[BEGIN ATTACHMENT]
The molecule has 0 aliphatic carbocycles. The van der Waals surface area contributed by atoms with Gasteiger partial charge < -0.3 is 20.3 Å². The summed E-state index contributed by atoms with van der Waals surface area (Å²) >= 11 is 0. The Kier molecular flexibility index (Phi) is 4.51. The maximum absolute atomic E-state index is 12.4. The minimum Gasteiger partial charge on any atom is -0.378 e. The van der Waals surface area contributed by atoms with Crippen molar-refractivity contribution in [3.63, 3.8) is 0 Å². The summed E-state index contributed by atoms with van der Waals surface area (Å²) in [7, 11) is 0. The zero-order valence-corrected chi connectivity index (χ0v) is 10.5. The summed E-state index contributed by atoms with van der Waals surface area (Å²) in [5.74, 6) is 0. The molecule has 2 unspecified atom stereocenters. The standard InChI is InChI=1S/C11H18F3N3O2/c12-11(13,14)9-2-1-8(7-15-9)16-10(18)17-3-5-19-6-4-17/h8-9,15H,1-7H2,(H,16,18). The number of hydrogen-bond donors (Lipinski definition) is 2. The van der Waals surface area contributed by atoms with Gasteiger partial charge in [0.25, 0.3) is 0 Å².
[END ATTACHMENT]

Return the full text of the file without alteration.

The molecule has 0 aliphatic carbocycles. The van der Waals surface area contributed by atoms with Gasteiger partial charge < -0.3 is 20.3 Å². The summed E-state index contributed by atoms with van der Waals surface area (Å²) >= 11 is 0. The Kier molecular flexibility index (Phi) is 4.51. The maximum absolute atomic E-state index is 12.4. The minimum Gasteiger partial charge on any atom is -0.378 e. The van der Waals surface area contributed by atoms with Crippen molar-refractivity contribution in [3.63, 3.8) is 0 Å². The summed E-state index contributed by atoms with van der Waals surface area (Å²) in [7, 11) is 0. The zero-order valence-corrected chi connectivity index (χ0v) is 10.5. The summed E-state index contributed by atoms with van der Waals surface area (Å²) in [5.74, 6) is 0. The molecule has 2 unspecified atom stereocenters. The standard InChI is InChI=1S/C11H18F3N3O2/c12-11(13,14)9-2-1-8(7-15-9)16-10(18)17-3-5-19-6-4-17/h8-9,15H,1-7H2,(H,16,18). The number of hydrogen-bond donors (Lipinski definition) is 2. The van der Waals surface area contributed by atoms with Gasteiger partial charge in [0.25, 0.3) is 0 Å².